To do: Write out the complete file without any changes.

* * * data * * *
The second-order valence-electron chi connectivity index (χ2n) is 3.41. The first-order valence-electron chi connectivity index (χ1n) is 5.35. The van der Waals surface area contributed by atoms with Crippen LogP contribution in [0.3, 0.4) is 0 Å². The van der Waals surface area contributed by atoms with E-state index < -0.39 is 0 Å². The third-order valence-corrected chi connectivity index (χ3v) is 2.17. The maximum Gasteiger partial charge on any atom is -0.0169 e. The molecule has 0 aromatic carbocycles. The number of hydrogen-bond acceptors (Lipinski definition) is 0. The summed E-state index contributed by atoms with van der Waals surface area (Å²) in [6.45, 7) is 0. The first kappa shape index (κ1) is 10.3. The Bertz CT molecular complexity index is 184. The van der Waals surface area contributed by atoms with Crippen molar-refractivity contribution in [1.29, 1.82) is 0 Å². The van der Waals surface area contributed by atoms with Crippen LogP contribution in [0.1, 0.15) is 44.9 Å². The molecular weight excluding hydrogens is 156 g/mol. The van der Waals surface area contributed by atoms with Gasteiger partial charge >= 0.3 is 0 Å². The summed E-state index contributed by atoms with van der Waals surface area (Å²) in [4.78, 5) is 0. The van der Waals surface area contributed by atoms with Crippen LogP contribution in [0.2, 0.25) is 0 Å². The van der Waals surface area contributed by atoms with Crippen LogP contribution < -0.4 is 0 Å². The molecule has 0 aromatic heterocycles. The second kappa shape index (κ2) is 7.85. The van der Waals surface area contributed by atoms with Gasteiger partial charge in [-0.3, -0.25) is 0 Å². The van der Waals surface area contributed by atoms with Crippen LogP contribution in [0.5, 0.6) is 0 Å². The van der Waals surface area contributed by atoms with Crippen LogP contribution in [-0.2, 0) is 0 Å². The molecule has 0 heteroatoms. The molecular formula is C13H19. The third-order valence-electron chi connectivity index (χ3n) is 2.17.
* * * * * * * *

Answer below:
The second-order valence-electron chi connectivity index (χ2n) is 3.41. The first-order valence-electron chi connectivity index (χ1n) is 5.35. The van der Waals surface area contributed by atoms with Crippen LogP contribution in [0.3, 0.4) is 0 Å². The van der Waals surface area contributed by atoms with E-state index < -0.39 is 0 Å². The third-order valence-corrected chi connectivity index (χ3v) is 2.17. The maximum Gasteiger partial charge on any atom is -0.0169 e. The molecule has 0 aromatic carbocycles. The number of hydrogen-bond acceptors (Lipinski definition) is 0. The summed E-state index contributed by atoms with van der Waals surface area (Å²) in [6.45, 7) is 0. The first kappa shape index (κ1) is 10.3. The Bertz CT molecular complexity index is 184. The van der Waals surface area contributed by atoms with Crippen molar-refractivity contribution in [1.29, 1.82) is 0 Å². The van der Waals surface area contributed by atoms with Crippen LogP contribution in [0.1, 0.15) is 44.9 Å². The molecular weight excluding hydrogens is 156 g/mol. The van der Waals surface area contributed by atoms with Gasteiger partial charge >= 0.3 is 0 Å². The summed E-state index contributed by atoms with van der Waals surface area (Å²) in [4.78, 5) is 0. The van der Waals surface area contributed by atoms with Crippen LogP contribution in [0.2, 0.25) is 0 Å². The van der Waals surface area contributed by atoms with Crippen LogP contribution < -0.4 is 0 Å². The molecule has 0 aromatic heterocycles. The second kappa shape index (κ2) is 7.85. The van der Waals surface area contributed by atoms with Gasteiger partial charge in [-0.3, -0.25) is 0 Å². The van der Waals surface area contributed by atoms with Crippen LogP contribution in [0.5, 0.6) is 0 Å². The van der Waals surface area contributed by atoms with Crippen LogP contribution in [-0.2, 0) is 0 Å². The molecule has 0 heteroatoms. The molecular formula is C13H19. The third-order valence-electron chi connectivity index (χ3n) is 2.17.